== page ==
“One Two Three Four,” Chuck chimes in. And we are away! This is his fourteenth album, as always, catching you unawares. The origins of the first, title track explain a lot: One day, sitting in his “office,” South of Market, San Francisco, listening to old records with poet friend, klipschutz, apparently, he picked up his guitar with the words, “I hear that record crackle, the needle skips and jumps,” and klipschutz, spontaneously filled in the rest: “Bobby Fuller died for your sins.”
Maybe you won’t find absolution with this album but it will lead you to ponder what really happened to Bobby Fuller. “I fought the law…”, “Breaking rocks in the hot sun,” he sang in 1966, and soon after, he was dead; his death is still unexplained.
So, this rich album is a colourful, masterful newsflash of contemporary life as it is now and then in the States and everywhere. There are thirteen tracks, all of them of high quality, musically and lyrically, all of them demanding careful attention. Notice, for instance, the musical bridge in “Post War Cinematic Dead Man Blues.” Is that the banging of a post at the beginning and again at the end of the track, there to emphasise the mournfulness? In “We Got Up and Played” the sadness comes obliquely in, through the repetition of the title, the mere allusion to an incident that has taken place, the reference to the bartender “with his pants around his neck,” and just the tone of Chuck’s voice.
Throughout, he is backed by Stephanie Finch (Chuck’s wife) -vocals, organ, guitar; Vicente Rodriguez – Drums; James DePrato – Guitar; and Kevin T. White –bass. As a band they add richness and variety to the whole album.
Dip into the collection wherever you please, there is always something to tantalise you; whether the story is contemporary, personal, media related, thoughtful, sad, or even funny, you will get caught up in the process. “Jesus was a Social Drinker,” a rocking track, with a cowbell at the start, “I’ll tell you what to feel.” “Tell me where it hurts, mama/ Watch me in the water.” The noise of sound (all the band together) and a fade… gets you every time. “If I was Connie Britton” is up-tempo, funny and thought provoking.. “If I was Connie Britton, I’d wear turquoise to the gym/.. I’d have so many clothes…” and there it is: justification for watching “Nashville.” Compare and contrast that with “Alex Nieto.” Just two guitars, a drum and angry, brittle words: “Alex Nieto was a pacifist. / He left for work one day at four fifteen. / He never made it home again.”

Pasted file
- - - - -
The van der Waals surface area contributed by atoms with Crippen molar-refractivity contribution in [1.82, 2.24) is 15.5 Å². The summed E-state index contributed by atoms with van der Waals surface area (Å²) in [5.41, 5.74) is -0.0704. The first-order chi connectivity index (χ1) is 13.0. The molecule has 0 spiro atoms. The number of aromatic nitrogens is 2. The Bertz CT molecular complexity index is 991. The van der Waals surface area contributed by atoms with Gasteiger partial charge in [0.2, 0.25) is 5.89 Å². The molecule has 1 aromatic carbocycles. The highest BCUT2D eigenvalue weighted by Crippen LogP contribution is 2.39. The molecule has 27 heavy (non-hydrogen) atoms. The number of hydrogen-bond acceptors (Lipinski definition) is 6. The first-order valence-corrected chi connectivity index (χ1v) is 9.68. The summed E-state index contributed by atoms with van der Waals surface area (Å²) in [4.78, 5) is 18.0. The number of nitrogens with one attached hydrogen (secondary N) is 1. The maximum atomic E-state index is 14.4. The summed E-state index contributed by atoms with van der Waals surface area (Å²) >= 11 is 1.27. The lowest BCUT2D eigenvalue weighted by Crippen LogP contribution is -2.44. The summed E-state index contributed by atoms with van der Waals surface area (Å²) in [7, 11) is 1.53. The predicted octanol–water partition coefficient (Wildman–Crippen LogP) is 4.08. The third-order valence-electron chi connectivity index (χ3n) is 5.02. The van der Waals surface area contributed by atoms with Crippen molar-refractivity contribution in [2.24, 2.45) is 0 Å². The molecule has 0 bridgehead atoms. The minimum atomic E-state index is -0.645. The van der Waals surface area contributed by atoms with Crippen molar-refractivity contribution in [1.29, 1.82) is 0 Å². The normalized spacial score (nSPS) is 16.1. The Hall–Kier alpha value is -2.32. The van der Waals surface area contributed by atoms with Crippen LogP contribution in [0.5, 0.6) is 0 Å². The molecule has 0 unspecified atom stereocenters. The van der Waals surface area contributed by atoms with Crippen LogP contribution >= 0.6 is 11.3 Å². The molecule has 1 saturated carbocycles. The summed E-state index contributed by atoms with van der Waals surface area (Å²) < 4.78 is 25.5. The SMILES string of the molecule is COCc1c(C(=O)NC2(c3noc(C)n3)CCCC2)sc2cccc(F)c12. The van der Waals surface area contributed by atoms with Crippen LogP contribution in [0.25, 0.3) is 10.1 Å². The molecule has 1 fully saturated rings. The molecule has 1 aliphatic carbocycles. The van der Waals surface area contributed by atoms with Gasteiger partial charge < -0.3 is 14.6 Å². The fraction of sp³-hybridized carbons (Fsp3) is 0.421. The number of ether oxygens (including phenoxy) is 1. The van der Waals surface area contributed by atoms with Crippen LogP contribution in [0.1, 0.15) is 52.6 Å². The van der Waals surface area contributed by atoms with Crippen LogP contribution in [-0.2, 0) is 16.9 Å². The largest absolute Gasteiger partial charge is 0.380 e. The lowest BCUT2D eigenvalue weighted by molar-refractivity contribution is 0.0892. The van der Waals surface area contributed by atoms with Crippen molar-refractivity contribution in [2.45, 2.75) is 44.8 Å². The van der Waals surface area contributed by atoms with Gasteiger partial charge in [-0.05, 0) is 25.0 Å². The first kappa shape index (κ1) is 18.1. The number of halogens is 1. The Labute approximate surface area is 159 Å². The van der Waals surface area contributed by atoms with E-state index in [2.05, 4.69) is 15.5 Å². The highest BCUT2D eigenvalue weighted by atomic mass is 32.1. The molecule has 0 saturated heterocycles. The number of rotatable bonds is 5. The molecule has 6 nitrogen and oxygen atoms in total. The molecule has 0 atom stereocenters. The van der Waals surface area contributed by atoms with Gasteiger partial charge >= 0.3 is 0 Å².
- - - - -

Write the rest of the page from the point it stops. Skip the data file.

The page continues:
Read the article in The Guardian by Rebecca Solnit, “Death by Gentrification. The Killing that shamed San Francisco.” Or what about track four “Coming Out in Code” for its cleverness. Is that a chicken clucking at the start? Of course it is. “A rainbow on a hillside, / A painting in a frame../Baby I’m well travelled/ I’m a poppa; I’m a king.” Here is production of the highest quality, with intricate arrangements. Look! I haven’t mentioned “Bad Year for Rock and Roll” at all, with reference to The Thin White Duke. Sorry, no space. Suffice it to say: Go and buy what is a very special record.
An important, here and now, album that encapsulates, plainly, the tension that lurks in the modern world between romance and reality.